Do you and your teen agree on money?We are into September and the college kids are getting into the swing of things at school. Those kids that graduated high school last summer but opted not for college are hopefully working on their goals and jobs and maybe even living on their own as well (like my son).

Just like in any relationship that involves money, there are bound to be disagreements sometimes. If you are married you probably know this. If your kids are younger you might not be there yet, but as they grow up, trust me, it will become an issue with them also. As parents we just want the best for our kids and we want to help them be responsible adults but that is a tough job!

Recently American Express Bluebird (disclosure: this post is sponsored by American Express Bluebird and I have been compensated – opinions are my own) conducted a survey from 502 college students and 507 parents of college students. I found some of the results interesting and wanted to share. While this was based on college kids living at school, much of it applies to those kids who have moved out on their own (not at school) also.

  • Parents and students align when it came to concerns about money management and overspending. 60% of parents concerned that their child will spend more than is available. 80% of students worried that they will spend more than is available.

This is my biggest concern usually for my son! I know it is expensive to be out on your own! A negative balance in the checking account is not a good thing to see ever.

  • However, while more than half of parents believe their children are still learning about responsible money management, more than half of students think they actually handle money well.

This sounds kind of typical. As parents we now realize how naïve we were ourselves in our late teens and early 20’s about money and all sorts of things. Heck, I’m 43 and still learning about money!

  • 54% of parents who say their child has saved for college this fall believe their child has saved more than $4,000; conversely, the same percentage of students say they have saved less than $4,000.

Savings? Most of our kids probably only save up long enough to buy something really cool that they want. There are exceptions though. I know my nephew is really good about saving money.

  • The Store Trumps Online When it Comes to Back to School Purchases: The majority of parents and students will go directly to the store to purchase most items for college this fall (87% and 77%, respectively).  More online purchasing will be done by students than parents (23% vs. 13%), however.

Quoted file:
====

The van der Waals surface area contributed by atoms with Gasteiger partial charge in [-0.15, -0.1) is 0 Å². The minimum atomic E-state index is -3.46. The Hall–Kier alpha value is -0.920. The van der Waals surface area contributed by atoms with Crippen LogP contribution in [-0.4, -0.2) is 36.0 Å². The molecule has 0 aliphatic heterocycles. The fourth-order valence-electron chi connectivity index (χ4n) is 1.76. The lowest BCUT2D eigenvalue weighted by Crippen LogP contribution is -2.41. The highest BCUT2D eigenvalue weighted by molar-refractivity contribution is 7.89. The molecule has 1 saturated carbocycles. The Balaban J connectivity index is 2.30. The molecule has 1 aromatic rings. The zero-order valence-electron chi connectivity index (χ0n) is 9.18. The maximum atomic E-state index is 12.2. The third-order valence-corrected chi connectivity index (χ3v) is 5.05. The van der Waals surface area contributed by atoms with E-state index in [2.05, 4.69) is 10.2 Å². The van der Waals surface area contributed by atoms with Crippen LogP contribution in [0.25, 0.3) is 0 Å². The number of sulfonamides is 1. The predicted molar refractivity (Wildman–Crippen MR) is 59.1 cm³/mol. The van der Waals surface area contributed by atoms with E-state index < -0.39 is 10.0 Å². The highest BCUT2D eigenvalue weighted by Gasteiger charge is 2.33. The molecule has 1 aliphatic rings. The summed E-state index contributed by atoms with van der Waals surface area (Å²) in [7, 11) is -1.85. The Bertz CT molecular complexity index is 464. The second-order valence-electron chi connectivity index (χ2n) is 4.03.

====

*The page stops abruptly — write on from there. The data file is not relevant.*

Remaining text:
I think this really depends on the family and how they already shop. For me, I can totally see the value in ordering college supplies online and shipping directly to school. But of course, there is that excitement around back-to-school shopping regardless of what age that is fun to do in person with your kids.

  • Debit And Cash Top Usual Method Of Paying For Things: The top two usual payment methods for students are debit and cash (34% each), while more parents usually pay with their debit card (42%) than cash (23%).

My family does not fit these statistics. We rarely use cash. I prefer to just use the debit cards from our traditional banking or now we also use the American Express Bluebird accounts because they offer a lot of services but not as many fees as the traditional bank.

  • Students Plan to Have Part-Time Jobs: About nine-in-ten (89%) students plan to have a part-time job this fall.

It is nice to see that the students are planning on having that part-time job to help with expenses, but also a shame that they have to. Life is expensive though. My son has a full-time and a part-time job even.

  •  Students Believe they are Equipped to Manage Their Own Money:  More than one-half (54%) of students say they manage their money very well – fewer parents concur (44%).  Most parents say their child entering college this fall is OK at managing money – they are currently learning.

Regardless, I think helping to equip our kids to manage their own money is best. This is one reason I think the American Express Bluebird accounts are helpful. They are very digital – this is our kids’ language. They understand using websites and apps for all sorts of things. Putting their finances in these mediums helps them use the tools and become more responsible about money. While traditional banks are adding more online features and apps, many still are far behind.

  • Students Don’t Want to Go Over Budget: Eight-in-ten students are concerned (very or somewhat) with having money readily available for an emergency (81%), spending more than they have or staying within budget (80% each).

This is where that parental worrying comes into place often, at least for me. At least I can easily transfer money to the Bluebird account when an emergency arises.


Does your family fit the findings of the survey? What steps do you take to help your teens and adult children be more responsible with their money when they go off to college or move out on their own?